It’s a fair question in this day and age; comics are becoming more popular with the deluge of comic book movies hitting the silver screen. With almost one a month vying for your attention, it’s understandable that some people are being drawn (back?) into the four colour page. The thing is, despite the innocuous nature of the question when it’s asked in the most innocent of ways, sometimes it can also be somewhat off putting – especially when it comes with a perceived sneer from one who can easily be said to be one of The Old Guard: those who have been into comics since the first known instance of sequential art was first splattered on a cave wall.
I’m exaggerating, obviously.
But the thing is, I know how intimidating it can be to walk into a comic shop to start looking for comics. Ten years ago I did just that when walking into a new shop in Eastern Canada. While I was in no way subject to the awkward treatment that some are when entering a new comic shop, it was still a little uncomfortable for me at the time; I came from a place where comics and superheroes weren’t exactly as accepted as they are now, and so walking into a new shop as a relative newbie felt a bit… intimidating. It shouldn’t have been. It may be worth noting that my experience of growing up in the South West of England had been of a relatively unfriendly environment to a comics fan; now in fairness that may have been simply nothing more than me being being the only comics fan I knew, rather than a derision of the medium itself. Regardless, nobody ever asked how new I was to comics, and that’s something that I didn’t know how much I appreciated – especially when going to a new shop.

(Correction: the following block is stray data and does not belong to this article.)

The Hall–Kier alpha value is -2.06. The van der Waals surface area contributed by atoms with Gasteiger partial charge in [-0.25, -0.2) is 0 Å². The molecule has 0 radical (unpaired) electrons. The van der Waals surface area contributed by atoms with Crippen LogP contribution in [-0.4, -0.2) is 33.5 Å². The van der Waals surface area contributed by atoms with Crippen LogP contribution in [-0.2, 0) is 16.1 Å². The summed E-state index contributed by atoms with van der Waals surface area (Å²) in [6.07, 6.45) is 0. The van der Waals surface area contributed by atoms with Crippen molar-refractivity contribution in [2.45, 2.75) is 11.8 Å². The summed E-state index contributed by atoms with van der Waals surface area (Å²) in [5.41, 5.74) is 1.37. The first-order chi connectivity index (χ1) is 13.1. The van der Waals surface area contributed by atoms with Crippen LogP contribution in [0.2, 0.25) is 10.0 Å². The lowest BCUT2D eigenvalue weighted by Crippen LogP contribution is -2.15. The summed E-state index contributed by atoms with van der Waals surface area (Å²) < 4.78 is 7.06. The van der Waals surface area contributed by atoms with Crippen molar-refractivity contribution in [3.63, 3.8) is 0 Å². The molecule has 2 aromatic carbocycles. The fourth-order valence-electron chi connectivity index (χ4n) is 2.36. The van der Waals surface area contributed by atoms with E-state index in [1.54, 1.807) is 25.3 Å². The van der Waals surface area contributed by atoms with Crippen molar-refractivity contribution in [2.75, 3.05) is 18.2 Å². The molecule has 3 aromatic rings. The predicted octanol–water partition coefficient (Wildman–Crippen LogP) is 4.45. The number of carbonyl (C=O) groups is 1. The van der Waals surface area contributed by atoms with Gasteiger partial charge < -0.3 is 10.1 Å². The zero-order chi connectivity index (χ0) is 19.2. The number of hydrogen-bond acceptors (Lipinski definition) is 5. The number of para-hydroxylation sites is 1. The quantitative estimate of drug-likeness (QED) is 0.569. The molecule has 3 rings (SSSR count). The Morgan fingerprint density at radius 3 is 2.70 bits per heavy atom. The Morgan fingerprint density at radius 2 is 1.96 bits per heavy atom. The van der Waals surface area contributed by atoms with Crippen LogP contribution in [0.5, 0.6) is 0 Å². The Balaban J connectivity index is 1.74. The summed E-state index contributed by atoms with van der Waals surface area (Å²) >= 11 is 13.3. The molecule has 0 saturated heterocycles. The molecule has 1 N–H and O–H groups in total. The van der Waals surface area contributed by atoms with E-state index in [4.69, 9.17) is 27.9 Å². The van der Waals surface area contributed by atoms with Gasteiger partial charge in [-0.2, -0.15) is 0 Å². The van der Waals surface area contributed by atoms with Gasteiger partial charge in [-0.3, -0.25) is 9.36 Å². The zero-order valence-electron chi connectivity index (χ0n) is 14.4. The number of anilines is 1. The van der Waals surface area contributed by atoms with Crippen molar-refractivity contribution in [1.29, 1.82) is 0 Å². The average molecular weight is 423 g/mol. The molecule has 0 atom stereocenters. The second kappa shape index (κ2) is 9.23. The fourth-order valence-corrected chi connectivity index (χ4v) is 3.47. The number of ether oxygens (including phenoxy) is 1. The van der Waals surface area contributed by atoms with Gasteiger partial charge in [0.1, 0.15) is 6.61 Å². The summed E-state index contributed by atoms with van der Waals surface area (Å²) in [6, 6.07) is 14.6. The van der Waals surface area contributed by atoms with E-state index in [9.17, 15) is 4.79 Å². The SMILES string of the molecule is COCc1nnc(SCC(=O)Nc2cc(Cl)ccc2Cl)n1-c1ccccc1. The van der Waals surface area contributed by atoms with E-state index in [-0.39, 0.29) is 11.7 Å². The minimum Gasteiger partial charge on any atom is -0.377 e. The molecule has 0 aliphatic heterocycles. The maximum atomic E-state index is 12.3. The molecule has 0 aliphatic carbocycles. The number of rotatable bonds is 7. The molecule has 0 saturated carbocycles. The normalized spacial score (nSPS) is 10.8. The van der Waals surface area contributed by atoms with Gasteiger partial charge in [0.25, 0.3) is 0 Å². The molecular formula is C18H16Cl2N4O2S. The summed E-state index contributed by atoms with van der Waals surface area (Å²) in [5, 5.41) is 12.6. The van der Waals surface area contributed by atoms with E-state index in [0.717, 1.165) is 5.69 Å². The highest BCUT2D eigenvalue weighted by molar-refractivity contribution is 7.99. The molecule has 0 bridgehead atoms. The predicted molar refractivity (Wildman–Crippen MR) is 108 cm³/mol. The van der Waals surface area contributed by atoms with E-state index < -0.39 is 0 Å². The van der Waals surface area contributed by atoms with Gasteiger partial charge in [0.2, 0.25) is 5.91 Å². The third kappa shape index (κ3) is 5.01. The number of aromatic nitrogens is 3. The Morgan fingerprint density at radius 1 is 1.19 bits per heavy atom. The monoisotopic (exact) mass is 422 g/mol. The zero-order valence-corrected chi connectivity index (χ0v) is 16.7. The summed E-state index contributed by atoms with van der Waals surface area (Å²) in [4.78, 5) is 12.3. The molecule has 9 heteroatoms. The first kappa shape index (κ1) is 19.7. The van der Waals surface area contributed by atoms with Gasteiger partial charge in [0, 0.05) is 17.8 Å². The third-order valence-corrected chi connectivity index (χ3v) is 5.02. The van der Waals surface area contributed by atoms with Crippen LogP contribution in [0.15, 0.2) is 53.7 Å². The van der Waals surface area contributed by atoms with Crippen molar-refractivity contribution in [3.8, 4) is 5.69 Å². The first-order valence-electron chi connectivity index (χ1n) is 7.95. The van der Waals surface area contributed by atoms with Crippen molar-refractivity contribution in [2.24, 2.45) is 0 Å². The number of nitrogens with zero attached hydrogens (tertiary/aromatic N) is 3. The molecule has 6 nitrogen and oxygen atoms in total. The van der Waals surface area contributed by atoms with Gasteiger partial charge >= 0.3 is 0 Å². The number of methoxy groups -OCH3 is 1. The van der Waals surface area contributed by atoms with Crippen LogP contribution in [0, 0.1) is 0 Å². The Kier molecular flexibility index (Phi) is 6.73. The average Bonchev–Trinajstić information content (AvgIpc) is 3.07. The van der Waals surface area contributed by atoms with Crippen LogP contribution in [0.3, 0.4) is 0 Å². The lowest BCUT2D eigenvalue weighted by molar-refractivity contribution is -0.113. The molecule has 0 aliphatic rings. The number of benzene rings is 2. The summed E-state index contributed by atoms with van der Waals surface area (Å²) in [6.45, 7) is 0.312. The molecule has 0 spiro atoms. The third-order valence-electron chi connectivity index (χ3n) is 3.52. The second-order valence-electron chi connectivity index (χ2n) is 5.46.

Instead, they asked whether I was into comics. A subtle difference, but a distinct one, and it was upon reading a blog piece (and do you think I was smart enough to save the link so you could read it as well?) that got me thinking; if it could be intimidating for me going into a new shop and being asked that question, and I had been into comics for more than half a decade at that point, somebody who is just now starting to explore the medium could be turned off by some idiot who’s too condescending for their own good – whether in a shop or on the street – asking the same question.
Comics readership isn’t what it once was. We all know that; it’s not a secret. But what can we do to attract new readers? Despite asking such a loaded question, I’m going to focus on one simple thing in particular: us.
While we can’t control what publishers are doing to attract new readers, what we can do is not be pretentious dicks to those new to the medium as they begin to drift into the Circle of Comics Readership (CCR – because this will come up again, and I don’t want to keep typing it all out). If they want to start reading comics by picking stuff up that they recognize from other mediums, whether it be videogames, movies, television, or any other source, then as fellow members of the CCR it falls to us to encourage them to pick up the floppy books they’re interested in.